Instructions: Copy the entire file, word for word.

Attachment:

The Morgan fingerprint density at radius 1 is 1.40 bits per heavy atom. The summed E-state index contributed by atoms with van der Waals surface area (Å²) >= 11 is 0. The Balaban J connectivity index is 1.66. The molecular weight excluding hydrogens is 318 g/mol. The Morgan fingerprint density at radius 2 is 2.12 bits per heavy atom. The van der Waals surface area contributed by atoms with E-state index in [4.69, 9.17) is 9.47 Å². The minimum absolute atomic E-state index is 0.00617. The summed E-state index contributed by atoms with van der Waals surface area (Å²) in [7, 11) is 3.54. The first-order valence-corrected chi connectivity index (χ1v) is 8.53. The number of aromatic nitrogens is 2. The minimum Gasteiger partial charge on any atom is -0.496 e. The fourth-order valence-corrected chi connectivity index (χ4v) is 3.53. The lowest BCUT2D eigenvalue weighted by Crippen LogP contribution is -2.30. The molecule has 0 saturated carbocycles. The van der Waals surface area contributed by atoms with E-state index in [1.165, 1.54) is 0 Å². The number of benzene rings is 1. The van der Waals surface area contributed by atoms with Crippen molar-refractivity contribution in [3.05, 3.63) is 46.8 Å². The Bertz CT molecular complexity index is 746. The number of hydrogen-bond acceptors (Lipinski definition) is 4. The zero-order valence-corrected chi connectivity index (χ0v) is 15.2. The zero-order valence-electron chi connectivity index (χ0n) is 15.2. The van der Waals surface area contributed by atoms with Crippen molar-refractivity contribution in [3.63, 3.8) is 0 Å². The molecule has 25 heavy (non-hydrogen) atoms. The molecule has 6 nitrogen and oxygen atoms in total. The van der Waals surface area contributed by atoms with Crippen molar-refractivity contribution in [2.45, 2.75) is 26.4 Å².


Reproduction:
The Morgan fingerprint density at radius 1 is 1.40 bits per heavy atom. The summed E-state index contributed by atoms with van der Waals surface area (Å²) >= 11 is 0. The Balaban J connectivity index is 1.66. The molecular weight excluding hydrogens is 318 g/mol. The Morgan fingerprint density at radius 2 is 2.12 bits per heavy atom. The van der Waals surface area contributed by atoms with E-state index in [4.69, 9.17) is 9.47 Å². The minimum absolute atomic E-state index is 0.00617. The summed E-state index contributed by atoms with van der Waals surface area (Å²) in [7, 11) is 3.54. The first-order valence-corrected chi connectivity index (χ1v) is 8.53. The number of aromatic nitrogens is 2. The minimum Gasteiger partial charge on any atom is -0.496 e. The fourth-order valence-corrected chi connectivity index (χ4v) is 3.53. The lowest BCUT2D eigenvalue weighted by Crippen LogP contribution is -2.30. The molecule has 0 saturated carbocycles. The van der Waals surface area contributed by atoms with E-state index in [1.165, 1.54) is 0 Å². The number of benzene rings is 1. The van der Waals surface area contributed by atoms with Crippen molar-refractivity contribution in [3.05, 3.63) is 46.8 Å². The Bertz CT molecular complexity index is 746. The number of hydrogen-bond acceptors (Lipinski definition) is 4. The zero-order valence-corrected chi connectivity index (χ0v) is 15.2. The zero-order valence-electron chi connectivity index (χ0n) is 15.2. The van der Waals surface area contributed by atoms with Crippen molar-refractivity contribution in [3.63, 3.8) is 0 Å². The molecule has 25 heavy (non-hydrogen) atoms. The molecule has 6 nitrogen and oxygen atoms in total. The van der Waals surface area contributed by atoms with Crippen molar-refractivity contribution in [2.45, 2.75) is 26.4 Å².